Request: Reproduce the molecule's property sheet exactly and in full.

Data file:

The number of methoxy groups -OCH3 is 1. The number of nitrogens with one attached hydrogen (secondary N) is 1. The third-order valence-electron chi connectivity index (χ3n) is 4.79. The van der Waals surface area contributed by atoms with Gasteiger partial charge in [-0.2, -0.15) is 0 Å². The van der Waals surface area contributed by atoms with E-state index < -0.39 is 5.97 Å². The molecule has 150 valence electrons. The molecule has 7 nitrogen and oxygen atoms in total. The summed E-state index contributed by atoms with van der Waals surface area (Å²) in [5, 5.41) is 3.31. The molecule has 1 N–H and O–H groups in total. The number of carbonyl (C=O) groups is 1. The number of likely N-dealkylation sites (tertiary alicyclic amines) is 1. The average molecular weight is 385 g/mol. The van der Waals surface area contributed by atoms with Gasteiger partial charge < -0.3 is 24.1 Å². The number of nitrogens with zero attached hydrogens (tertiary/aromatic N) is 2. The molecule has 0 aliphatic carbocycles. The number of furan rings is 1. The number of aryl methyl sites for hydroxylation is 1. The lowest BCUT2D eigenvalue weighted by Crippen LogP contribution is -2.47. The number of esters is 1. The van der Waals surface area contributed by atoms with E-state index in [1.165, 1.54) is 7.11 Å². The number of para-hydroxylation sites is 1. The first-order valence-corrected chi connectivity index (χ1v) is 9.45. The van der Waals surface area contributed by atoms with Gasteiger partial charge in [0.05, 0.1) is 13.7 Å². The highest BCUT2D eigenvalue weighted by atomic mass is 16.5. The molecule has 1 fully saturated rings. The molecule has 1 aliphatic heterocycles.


The number of methoxy groups -OCH3 is 1. The number of nitrogens with one attached hydrogen (secondary N) is 1. The third-order valence-electron chi connectivity index (χ3n) is 4.79. The van der Waals surface area contributed by atoms with Gasteiger partial charge in [-0.2, -0.15) is 0 Å². The van der Waals surface area contributed by atoms with E-state index < -0.39 is 5.97 Å². The molecule has 150 valence electrons. The molecule has 7 nitrogen and oxygen atoms in total. The summed E-state index contributed by atoms with van der Waals surface area (Å²) in [5, 5.41) is 3.31. The molecule has 1 N–H and O–H groups in total. The number of carbonyl (C=O) groups is 1. The number of likely N-dealkylation sites (tertiary alicyclic amines) is 1. The average molecular weight is 385 g/mol. The van der Waals surface area contributed by atoms with Gasteiger partial charge < -0.3 is 24.1 Å². The number of nitrogens with zero attached hydrogens (tertiary/aromatic N) is 2. The molecule has 0 aliphatic carbocycles. The number of furan rings is 1. The number of aryl methyl sites for hydroxylation is 1. The lowest BCUT2D eigenvalue weighted by Crippen LogP contribution is -2.47. The number of esters is 1. The van der Waals surface area contributed by atoms with E-state index in [1.165, 1.54) is 7.11 Å². The number of para-hydroxylation sites is 1. The first-order valence-corrected chi connectivity index (χ1v) is 9.45. The van der Waals surface area contributed by atoms with Gasteiger partial charge in [0.05, 0.1) is 13.7 Å². The highest BCUT2D eigenvalue weighted by atomic mass is 16.5. The molecule has 1 fully saturated rings. The molecule has 1 aliphatic heterocycles.